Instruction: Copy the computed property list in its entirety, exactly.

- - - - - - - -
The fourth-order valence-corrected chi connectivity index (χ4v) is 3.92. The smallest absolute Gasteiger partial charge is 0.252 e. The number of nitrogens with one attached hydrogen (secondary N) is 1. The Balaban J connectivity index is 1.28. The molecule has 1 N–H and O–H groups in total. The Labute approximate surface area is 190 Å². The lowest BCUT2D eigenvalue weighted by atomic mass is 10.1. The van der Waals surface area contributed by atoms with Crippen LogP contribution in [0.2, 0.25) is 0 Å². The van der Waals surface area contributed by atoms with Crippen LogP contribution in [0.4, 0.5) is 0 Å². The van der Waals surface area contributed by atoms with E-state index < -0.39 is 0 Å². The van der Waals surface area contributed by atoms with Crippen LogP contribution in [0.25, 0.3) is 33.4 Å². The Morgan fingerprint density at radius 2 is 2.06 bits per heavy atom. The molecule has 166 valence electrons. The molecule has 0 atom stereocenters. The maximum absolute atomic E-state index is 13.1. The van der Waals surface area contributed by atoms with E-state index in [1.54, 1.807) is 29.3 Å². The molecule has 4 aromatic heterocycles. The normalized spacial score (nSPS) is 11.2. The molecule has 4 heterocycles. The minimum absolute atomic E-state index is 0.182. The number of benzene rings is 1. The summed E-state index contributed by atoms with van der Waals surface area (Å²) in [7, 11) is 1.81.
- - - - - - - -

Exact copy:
The fourth-order valence-corrected chi connectivity index (χ4v) is 3.92. The smallest absolute Gasteiger partial charge is 0.252 e. The number of nitrogens with one attached hydrogen (secondary N) is 1. The Balaban J connectivity index is 1.28. The molecule has 1 N–H and O–H groups in total. The Labute approximate surface area is 190 Å². The lowest BCUT2D eigenvalue weighted by atomic mass is 10.1. The van der Waals surface area contributed by atoms with Crippen LogP contribution in [0.2, 0.25) is 0 Å². The van der Waals surface area contributed by atoms with Crippen LogP contribution in [0.4, 0.5) is 0 Å². The van der Waals surface area contributed by atoms with E-state index < -0.39 is 0 Å². The van der Waals surface area contributed by atoms with Crippen LogP contribution in [0.25, 0.3) is 33.4 Å². The Morgan fingerprint density at radius 2 is 2.06 bits per heavy atom. The molecule has 166 valence electrons. The molecule has 0 atom stereocenters. The maximum absolute atomic E-state index is 13.1. The van der Waals surface area contributed by atoms with E-state index in [1.54, 1.807) is 29.3 Å². The molecule has 4 aromatic heterocycles. The normalized spacial score (nSPS) is 11.2. The molecule has 4 heterocycles. The minimum absolute atomic E-state index is 0.182. The number of benzene rings is 1. The summed E-state index contributed by atoms with van der Waals surface area (Å²) in [7, 11) is 1.81.